Tom Rachman reviewing A World Without Whom : The essential guide to language in the BuzzFeed age by Emmy J. Favilla
As if to immunize herself against criticism, [Favilla] begins by announcing her paucity of qualifications; she is neither a lexicographer nor an expert in linguistics. Previously, she worked at Teen Vogue. “I am constantly looking up words for fear of using them incorrectly and everyone in my office and my life discovering that I am a fraud”, she says. But despite the tone of chirpy self-satire, what follows is a small revolution. “Today everyone is a writer – a bad, unedited, unapologetic writer”, she says. “There’s no hiding our collective incompetence anymore.” Unlike the language scolds of yore, Favilla embraces the new ways, punctuating her writing with emoji, inserting screen-grabs of instant messages, using texting shortcuts such as “amirite?” Hers is a rule book with fewer rules than orders to ignore them. Humans are gushing out words at such a pace, they can’t be expected to bother with grammar, she says. More important is to be entertaining, on trend, popular (neatly matching the corporate goals of BuzzFeed). “It’s often more personal and more plain-languagey, and so it resonates immediately and more widely.”
Rachman, a reporter turned novelist, wrote this for the TLS, which still has copy-editors (although it is a less pristine publication than it was when I first started reading it as a library worker 30 years ago). Favilla started as the copy editor for Buzz Feed (singular verb on purpose). They may now have a few more. Honestly, a bit hard to tell.
The review also covers Harold Evans latest book, Do I Make Myself Clear? Why writing well matters, one of many to shelve in the bookstore section labeled “grumpy state of the language jeremiads.” Evans, retired editor of The Times of London, is of course a grandee of old school journalism (imagine starting your career when writing for a newspaper meant manual typewriters, hot lead type, and Gregg shorthand for interviews). He is not sanguine about the state of the English language.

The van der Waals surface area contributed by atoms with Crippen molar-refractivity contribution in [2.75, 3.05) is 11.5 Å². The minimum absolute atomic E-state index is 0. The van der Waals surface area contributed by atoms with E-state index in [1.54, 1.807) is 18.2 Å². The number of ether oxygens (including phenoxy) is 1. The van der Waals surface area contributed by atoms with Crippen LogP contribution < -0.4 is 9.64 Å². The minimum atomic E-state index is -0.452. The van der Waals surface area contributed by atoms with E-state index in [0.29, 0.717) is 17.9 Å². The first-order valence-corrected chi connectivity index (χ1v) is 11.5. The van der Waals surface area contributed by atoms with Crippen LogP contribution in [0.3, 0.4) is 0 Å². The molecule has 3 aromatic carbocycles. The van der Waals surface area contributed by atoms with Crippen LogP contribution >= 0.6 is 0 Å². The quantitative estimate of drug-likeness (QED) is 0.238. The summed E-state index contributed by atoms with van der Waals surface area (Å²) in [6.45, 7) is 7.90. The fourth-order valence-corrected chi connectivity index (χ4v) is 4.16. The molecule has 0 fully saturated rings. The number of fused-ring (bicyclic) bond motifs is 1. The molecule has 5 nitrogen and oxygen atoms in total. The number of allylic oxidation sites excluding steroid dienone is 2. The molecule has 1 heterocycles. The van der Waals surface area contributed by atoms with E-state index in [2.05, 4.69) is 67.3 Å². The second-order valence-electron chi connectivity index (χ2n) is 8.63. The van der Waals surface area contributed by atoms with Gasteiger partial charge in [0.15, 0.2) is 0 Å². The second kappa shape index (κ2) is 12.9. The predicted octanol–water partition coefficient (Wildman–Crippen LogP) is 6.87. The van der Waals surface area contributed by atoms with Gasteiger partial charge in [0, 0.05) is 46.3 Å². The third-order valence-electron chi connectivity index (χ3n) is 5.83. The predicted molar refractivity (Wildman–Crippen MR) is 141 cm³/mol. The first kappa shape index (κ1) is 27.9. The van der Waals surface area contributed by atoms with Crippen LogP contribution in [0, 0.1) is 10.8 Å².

Rachman summarizing Evans’ case,
[Evans is] correct to diagnose trouble. Public opinion is frighteningly confused today, with many citizens opposing what they support. They’re for health care, but against the policy providing it. Bewilderment also warps discussion of gun control and Brexit and global warming, leaving those without scruples to spin, while earnest news sources mount their factual cases – and are snubbed. Manipulative language has been around as long as public debate. But today’s lies linger because the internet has scuttled credibility, placing heaps of alluring junk beside small piles of dry honesty.
I think he’s right, but I have a harder time believing it can change, or hasn’t always been latent in news biz. Freedom of the press, as William Randolph Hearst is rumored to have put it, belongs to those who have one. Now everybody does.